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Arise, O Lord! and hear thy people's call!

Nor for one man let three great kingdoms fall! • O that my blood may glut the barbarous rage

Of Freedom's foes, and England's ills assuage ! « Grant but that prayer, I alk for no repeal, • A willing victim for my country's weal ! • With rapt'rous joy the crimson stream fhall flow, • And my heart leap to meet the friendly blow!

• But should the fiend, tho' drench'd with human gore, • Dire Bigotry, insatiate, thirst for more ; • And, arm'd from Rome, seek this devoted land; • Death in her eye, and bondage in her hand : • Blaft her fell purpose ! blaft her foul desires ! • Break short her sword, and quench her horrid fires!

• Raise up some champion, zealous to maintain • The sacred compact by whịch monarchs reign! • Wise to foresee all danger from afar, • And brave to meet the thunders of the war! • Let pure religion, not to forms confin'd, « And love of freedom, fill his generous mind! " Warm let his breaft with sparks celestial glow, • Benign to man, the tyrant's deadly foe! • While sinking nations reft upon

his

arm, • Do thou the great Deliverer field from harm! • Inspire his councils! aid his righteous sword ! • Till Albion rings with Liberty reftorid ! • Thence let her years in bright fuccefsion run! • And Freedom reign coeval with the sun !!

'Tis done, my Cavendish ; Heav'n has heard my pray'r : So speaks my heart, for all is rapture there.

To Belgia's coaft advert thy ravish'd eyes,
That happy coast whence all our hopes arise !
Behold the Prince, perhaps thy future king!
From whose green years matureft blessings spring ;
Whose youthful arm, when all-o’erwhelming power
Ruthless march'd forth his country to devour,

With firm-brac'd nerve repell’d the brutal force,
And stopp'd th'unweildy giant in his course.
Great William, hail ! who sceptres could defpife,
And spurn á crown with imretorted eyes!
O when will princes learn to copy thee,
And leave mankind, as Heaven ordain'd them, free!

Hafte, mighty chief! our injur'd rights reftore !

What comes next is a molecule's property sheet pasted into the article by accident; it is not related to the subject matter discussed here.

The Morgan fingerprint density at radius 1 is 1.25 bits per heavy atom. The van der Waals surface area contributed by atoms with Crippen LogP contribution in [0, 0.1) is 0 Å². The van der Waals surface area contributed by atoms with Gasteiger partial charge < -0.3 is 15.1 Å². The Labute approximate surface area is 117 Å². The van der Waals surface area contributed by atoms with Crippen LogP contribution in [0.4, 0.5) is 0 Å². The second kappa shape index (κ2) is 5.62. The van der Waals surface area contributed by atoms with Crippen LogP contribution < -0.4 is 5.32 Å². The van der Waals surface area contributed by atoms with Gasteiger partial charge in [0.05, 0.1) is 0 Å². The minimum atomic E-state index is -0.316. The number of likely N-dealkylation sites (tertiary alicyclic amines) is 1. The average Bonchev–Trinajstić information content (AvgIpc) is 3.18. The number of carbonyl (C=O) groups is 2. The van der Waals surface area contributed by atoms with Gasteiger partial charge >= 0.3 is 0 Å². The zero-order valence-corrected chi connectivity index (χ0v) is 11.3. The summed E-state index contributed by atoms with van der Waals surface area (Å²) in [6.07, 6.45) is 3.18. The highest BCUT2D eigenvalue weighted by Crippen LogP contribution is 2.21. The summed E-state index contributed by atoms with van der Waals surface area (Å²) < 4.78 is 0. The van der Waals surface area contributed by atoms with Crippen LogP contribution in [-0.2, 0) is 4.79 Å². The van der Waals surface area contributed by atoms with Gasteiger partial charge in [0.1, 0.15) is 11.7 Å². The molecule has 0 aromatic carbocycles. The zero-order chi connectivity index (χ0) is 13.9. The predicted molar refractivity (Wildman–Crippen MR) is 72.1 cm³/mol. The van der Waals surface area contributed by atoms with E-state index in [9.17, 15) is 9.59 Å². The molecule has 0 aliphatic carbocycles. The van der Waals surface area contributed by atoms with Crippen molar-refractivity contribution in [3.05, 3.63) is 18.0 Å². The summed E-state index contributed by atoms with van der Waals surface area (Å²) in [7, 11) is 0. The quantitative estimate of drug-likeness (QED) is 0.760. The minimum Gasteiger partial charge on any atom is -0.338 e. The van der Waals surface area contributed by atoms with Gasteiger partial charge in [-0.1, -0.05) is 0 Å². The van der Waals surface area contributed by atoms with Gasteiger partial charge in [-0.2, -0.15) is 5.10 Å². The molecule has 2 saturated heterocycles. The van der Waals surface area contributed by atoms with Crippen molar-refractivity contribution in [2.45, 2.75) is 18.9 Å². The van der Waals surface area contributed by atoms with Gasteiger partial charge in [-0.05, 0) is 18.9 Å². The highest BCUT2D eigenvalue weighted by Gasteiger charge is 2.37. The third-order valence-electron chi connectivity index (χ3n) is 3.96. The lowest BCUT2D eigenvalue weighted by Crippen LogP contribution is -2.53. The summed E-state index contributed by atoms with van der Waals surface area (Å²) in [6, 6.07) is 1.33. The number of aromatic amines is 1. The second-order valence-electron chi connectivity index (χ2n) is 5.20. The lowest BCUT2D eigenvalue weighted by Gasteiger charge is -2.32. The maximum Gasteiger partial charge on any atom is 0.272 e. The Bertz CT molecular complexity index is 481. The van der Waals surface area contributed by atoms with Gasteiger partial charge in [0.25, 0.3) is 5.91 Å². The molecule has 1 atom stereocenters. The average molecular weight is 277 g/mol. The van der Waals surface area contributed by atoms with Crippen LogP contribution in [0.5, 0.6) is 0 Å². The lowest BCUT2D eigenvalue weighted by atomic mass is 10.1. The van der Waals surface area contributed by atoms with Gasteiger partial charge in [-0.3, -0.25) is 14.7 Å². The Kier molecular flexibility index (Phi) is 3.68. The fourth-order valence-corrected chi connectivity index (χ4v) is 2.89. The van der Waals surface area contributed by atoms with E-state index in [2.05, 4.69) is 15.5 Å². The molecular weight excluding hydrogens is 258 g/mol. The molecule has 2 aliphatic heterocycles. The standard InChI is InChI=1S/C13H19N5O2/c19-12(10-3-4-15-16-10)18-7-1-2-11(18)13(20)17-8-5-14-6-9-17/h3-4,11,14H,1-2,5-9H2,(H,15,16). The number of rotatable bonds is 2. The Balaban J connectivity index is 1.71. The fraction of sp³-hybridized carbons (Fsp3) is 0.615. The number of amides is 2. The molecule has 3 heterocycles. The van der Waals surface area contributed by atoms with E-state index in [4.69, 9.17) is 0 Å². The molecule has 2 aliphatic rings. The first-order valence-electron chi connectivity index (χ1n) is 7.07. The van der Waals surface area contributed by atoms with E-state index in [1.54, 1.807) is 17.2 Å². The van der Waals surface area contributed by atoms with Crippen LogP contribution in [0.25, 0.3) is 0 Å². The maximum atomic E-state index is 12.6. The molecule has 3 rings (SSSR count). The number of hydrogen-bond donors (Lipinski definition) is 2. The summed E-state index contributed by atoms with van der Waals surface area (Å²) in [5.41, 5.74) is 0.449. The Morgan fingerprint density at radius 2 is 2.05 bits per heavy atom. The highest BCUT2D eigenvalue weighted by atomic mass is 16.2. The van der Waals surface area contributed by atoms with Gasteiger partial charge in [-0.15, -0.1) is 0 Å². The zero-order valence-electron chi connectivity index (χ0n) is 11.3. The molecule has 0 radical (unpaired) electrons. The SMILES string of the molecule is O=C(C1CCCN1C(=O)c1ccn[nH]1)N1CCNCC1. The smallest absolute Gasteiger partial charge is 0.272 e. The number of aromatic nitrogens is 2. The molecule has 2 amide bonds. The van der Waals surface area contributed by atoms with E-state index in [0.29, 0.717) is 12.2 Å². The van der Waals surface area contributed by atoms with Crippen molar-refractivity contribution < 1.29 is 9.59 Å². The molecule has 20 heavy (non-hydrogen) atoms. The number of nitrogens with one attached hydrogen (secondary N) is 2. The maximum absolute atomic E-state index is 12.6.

Quick spread thy fails for Albion's longing shore !
Haste, mighty chief! ere millions groan enslav'd;
And add three realms to one already fav'd!
While Freedom lives, thy memory shall be dear,
And reap fresh honours each returning year ;
Nations preserv'd fall yield immortal fame,
And endless ages blefs thy glorious name!

Then shall my Cavendish, foremoft in the field,
By justice arm’d, his sword conspicuous wield;
While willing legions croud around his car,
And rush impetuous to the righteous war.
On that great day be every chance defy'd,
And think thy Roffel combats by thy fide ;
Nor, crown'd with victory, cease thy generous toil,
Till firmeft peace secure this happy ille.

Ne’er let thine honest, open heart, believe
Professions fpecious, forg'd but to deceive ;
Fear may extart them, when resources fail,
But O! reject the baseless, flattering tale.
Think not that promises or oaths can bind,
With folemn ties, a Rome-devoted mind;
Which yields to all the holy juggler faith,
And deep imbibes the bloody, damning faith.
What tho' the bigot raise to heaven his eyes,
And call th' Almighty witness from the skies !
Soon as the wish'd occafion he explores,
To plant the Roman crofs on England's fhores,
All, all will vanish, while his priests applaud,
And saint the perjurer for the pious fraud !

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Far